Microclimate Early Spring Tomatoes

In a simple short description … my Crazy Tomato Wall … yes, this is an update of my post (put up exactly 4 weeks ago) about tomato seeds sowed outdoors in winter by a south-facing concrete wall.

It works! The combination of Vermi-Composting & Bokashi, right by a heavy feeding, fruit-producing plant, does work. See the white lid of the bokashi worm bin below.

The Tomato Wall

The Tomato Wall with a buried Bokashi/Worm Bin

That 1 little red spot in the photo above stands out, doesn’t it? I see it, the birds & insects see it too, but the fruits here are preciously guarded. The birds can have some of my cherry tomatoes, those I’ll share. :mrgreen: With what I call the Protection Bags, the tomatoes on the plant are more noticeable from a distance.  Moving closer, it can be seen that there are bunches of pretty large tomatoes, each, individually bagged.

Fruits in Bag

Fruits in Bag

So here it is …

Almost ready for harvest.

Almost ready for harvest.

The 1st heirloom tomato from that plant which I am leaving to naturally sun-ripen to its fullest. Then it’s devouring and more importantly seed saving time!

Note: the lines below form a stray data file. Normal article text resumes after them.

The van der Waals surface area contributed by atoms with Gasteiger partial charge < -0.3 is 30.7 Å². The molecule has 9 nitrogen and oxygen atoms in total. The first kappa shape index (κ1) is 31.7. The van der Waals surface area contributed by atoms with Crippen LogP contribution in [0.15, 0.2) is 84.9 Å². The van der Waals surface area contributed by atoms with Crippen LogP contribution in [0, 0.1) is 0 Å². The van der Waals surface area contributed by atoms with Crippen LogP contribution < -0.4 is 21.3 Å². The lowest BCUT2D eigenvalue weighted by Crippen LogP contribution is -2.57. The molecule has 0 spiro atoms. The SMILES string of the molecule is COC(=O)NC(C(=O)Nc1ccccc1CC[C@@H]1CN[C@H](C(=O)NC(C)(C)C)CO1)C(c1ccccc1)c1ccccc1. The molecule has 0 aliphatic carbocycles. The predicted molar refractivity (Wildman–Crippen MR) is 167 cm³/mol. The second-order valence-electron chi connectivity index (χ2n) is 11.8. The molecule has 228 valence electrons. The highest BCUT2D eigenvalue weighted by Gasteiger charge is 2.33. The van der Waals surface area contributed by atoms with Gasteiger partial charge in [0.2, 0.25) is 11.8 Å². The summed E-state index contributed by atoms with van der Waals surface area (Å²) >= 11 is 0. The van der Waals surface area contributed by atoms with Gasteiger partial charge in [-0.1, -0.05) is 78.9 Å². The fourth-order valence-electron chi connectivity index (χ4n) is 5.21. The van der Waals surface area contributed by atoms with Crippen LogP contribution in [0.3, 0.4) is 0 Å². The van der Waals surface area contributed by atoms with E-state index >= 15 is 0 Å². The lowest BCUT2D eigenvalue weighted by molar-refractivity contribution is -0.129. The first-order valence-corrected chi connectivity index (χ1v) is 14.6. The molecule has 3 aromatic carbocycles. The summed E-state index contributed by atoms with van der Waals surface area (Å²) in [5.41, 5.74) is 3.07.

Update: 1 day after the above post, it just felt right for some action to be taken.

10 ozs

10 ozs

Not all tomatoes are created equal, I guess.

Not all tomatoes are created equal, I guess.



7 responses to “Microclimate Early Spring Tomatoes

  1. Wow! Look at the fruits of your labour! I’m not a tomato person, sizes aside but looking at how brightly coloured and juicy it looks, it makes me want to eat it!

    Liked by 1 person

  2. Love the little baggies. I will remember that for next spring here.


  3. Don’t squirrels and vermin (rats) just chew through the baggies to get to the tomatoes?


    • Not so far *touch wood*. From personal observation & experience, I’ve found squirrels’ food searches start with their visual assessment ~ from trees, powerlines & rooftops ~ then they get closer & attack. When camouflaged, they tend to ignore, perhaps not very appetizing or food-like. After losing lots of passionfruit, I decided to try “covering” with yoghurt cups. They ran over the trellis, looked up at them from the ground & still left them alone. Go figure! https://temasekgarden.com/2014/09/02/passionfruit/
      As for rats/mice, I’ve only seen 1 in the backyard & it was my fault as I did not close my bokashi bin top tightly. It died & got a burial. I leave a few cherry tomatoes un-bagged some distance away. I share those with birds & other ‘neighbors’.


  4. Pingback: Grapes’ Gripe | Temasek Garden

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